The family of one of the victims of the Thailand backpacker murders has said that 'justice has been served' after a Thai court sentenced two Myanmar migrant workers to death on 24 December.
The battered bodies of backpackers 23-year-old Hannah Witheridge and 24-year-old David Miller were found on a beach on the island of Koh Tao in September 2014. Police said Witheridge had been raped and bludgeoned to death. Miller also suffered blows to his head.
Following weeks of pressure to solve the case, police arrested Myanmar migrant workers Zaw Lin and Win Zaw Tun and later said the two had confessed to the crimes. The two have now been handed the death penalty.
Miller's family flew to Thailand for the verdict and told reporters outside the court that justice had been delivered
"We believe that the result today represents justice for David and Hannah. David always stood up for justice, and justice is what has been delivered today. We respect this court and its decision completely," said Michael Miller, brother of David.
Andy Hall, a Thailand-based activist for the rights of migrant workers, said the defence team was surprised by the sentence and they would appeal to reverse the verdict
"We believe that the evidence presented at the court was full of holes, was incompetently collected," Hall said outside the courthouse.
"We are expecting to appeal the decision all the way up to the supreme court, which we will do. And we are confident as the defence team based on the rule of law and justice, this case has to be dismissed against the accused," he added.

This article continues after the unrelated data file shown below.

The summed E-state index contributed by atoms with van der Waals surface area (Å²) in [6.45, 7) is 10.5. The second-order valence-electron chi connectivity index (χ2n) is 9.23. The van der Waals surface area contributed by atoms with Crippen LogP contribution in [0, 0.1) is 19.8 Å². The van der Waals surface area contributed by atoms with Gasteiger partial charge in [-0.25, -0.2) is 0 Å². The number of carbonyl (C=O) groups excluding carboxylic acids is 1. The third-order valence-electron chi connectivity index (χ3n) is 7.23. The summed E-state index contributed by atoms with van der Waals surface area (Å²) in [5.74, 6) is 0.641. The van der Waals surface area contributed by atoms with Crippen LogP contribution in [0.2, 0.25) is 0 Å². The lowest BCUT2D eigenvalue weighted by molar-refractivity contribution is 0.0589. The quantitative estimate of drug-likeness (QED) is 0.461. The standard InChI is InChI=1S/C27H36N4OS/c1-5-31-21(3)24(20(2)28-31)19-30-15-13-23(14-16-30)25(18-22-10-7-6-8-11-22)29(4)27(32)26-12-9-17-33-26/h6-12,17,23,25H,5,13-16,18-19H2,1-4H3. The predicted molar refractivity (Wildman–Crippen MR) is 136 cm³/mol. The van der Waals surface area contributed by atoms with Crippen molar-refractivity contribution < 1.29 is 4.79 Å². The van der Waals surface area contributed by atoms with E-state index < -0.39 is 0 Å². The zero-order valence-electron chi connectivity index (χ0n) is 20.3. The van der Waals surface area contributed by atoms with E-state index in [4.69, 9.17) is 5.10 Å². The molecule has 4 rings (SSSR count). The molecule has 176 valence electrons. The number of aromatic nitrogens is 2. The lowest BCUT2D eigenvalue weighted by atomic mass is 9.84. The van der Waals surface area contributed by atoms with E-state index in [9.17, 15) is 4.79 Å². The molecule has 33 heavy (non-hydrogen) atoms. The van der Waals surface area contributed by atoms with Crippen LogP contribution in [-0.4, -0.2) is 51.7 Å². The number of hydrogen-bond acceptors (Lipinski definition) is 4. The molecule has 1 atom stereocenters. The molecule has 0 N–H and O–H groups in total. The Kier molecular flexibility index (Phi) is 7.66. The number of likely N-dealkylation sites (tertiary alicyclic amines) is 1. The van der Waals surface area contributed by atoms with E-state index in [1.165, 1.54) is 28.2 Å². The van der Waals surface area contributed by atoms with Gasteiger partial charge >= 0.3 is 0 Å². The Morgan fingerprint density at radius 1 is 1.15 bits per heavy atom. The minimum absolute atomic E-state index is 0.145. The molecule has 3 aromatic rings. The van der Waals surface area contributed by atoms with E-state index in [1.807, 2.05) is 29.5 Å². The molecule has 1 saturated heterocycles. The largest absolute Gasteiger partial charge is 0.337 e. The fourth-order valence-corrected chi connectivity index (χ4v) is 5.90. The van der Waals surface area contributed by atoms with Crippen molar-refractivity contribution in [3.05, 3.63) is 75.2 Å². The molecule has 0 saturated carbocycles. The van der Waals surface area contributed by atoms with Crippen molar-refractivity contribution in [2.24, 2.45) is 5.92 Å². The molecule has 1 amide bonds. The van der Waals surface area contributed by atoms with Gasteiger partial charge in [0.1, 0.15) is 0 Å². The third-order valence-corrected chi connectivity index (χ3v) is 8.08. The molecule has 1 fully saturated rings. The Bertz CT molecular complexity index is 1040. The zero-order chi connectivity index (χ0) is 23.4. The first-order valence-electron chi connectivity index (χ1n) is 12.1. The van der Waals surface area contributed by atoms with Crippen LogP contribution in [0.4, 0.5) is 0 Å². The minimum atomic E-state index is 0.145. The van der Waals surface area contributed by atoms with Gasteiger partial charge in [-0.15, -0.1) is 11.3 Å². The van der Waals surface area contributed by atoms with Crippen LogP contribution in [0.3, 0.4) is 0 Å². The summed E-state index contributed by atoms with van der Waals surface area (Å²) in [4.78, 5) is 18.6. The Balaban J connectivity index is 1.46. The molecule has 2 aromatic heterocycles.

The brutality of the murders dented Thailand's image as a happy-go-lucky holiday paradise and raised serious questions about its treatment of migrant workers.
The verdict and sentence follow an investigation and trial that triggered allegations of police incompetence, mishandling of evidence and DNA tests and torture of the suspects. Both later retracted their confessions saying they had been made under duress.
The verdicts came after 21 days of witness hearings in a trial that began in July and ended in October.
As is customary in Thailand, where trials have no jury, a judge delivered the verdict and sentence and said the DNA tests by investigators were carried out to acceptable standards and the DNA found on Witheridge matched that of the defendants.
The debate over DNA samples that police say linked the two suspects to Witheridge were at the heart of the trial. Defence lawyers had asked to retest DNA samples but authorities issued conflicting statements on evidence and, at one point, said that it had been used up.
No independent re-testing of DNA evidence has been done in the case. In the final sentencing, the ruling judge said there was no weight behind the claims by the men that they had been tortured during interrogation by police.